Sam "Yebble" Isaacs
Sam ‘Yebble’ Isaacs was a skilled bushman and drover. His father was an African American whaler who arrived in the Busselton area on a whaling ship in the 1830s. His mother, Darinda, a Wardandi woman, died during childbirth. He was fostered by the Dawson family and grew up on their Westbrook property.
While working as a stockman on the Bussell’s Wallcliffe property, Sam discovered the distressed Georgette at sea. He travelled 20 kilometres to raise the alert at the Bussell homestead and returned by horseback.
Assisted by Grace Bussell, Sam rode down the coastal cliffs and into the surf to rescue the passengers. However, accounts of the rescue differ, with some stating Sam was in and out of the water numerous times, while Grace was sent to the shore as her horse was endangering the passengers. Other accounts claim that the duo rescued only some of the passengers, with the rest getting to shore via a rope lifeline.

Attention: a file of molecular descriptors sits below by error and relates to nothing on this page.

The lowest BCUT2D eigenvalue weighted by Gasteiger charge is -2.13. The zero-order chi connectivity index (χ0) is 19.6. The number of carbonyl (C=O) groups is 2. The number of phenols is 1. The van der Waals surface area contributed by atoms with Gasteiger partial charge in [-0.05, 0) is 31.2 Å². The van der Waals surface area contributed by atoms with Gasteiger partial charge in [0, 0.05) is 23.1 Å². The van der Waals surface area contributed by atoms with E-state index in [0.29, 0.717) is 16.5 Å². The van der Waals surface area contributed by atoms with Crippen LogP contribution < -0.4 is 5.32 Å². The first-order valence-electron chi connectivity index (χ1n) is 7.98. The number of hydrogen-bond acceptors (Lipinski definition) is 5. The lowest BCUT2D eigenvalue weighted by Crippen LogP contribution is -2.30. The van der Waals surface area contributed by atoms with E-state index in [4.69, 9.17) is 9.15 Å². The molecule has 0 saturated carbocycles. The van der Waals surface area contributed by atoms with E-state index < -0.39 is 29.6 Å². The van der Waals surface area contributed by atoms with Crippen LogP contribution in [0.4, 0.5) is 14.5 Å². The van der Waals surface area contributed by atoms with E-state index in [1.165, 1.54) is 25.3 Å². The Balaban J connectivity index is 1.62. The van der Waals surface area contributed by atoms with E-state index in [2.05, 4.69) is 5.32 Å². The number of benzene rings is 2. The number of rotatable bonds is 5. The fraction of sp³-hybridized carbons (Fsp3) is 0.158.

Despite his crucial role in the rescue, Sam's efforts were largely overlooked by the media. In contrast, Grace Bussell received widespread acclaim for her heroic actions.
- Although he played a major role in the rescue of passengers from the Georgette, Sam “Yebble” Isaacs received less recognition in the media than Grace Bussell. Why do you think this is so? What does this say about public attitudes at the time?
- Over 100 years after his death, an area in the Margaret River region was named Yebble to honour Sam Isaacs’ bravery. What other places have been named in honour of Sam "Yebble" Isaacs?
- Although Sam “Yebble” Isaacs was rewarded for his part in the rescue of passengers from the Georgette, it took until after he passed away for the extent of his efforts to be recognised. Why is it still important for Sam’s actions to be acknowledged? Who is this important to?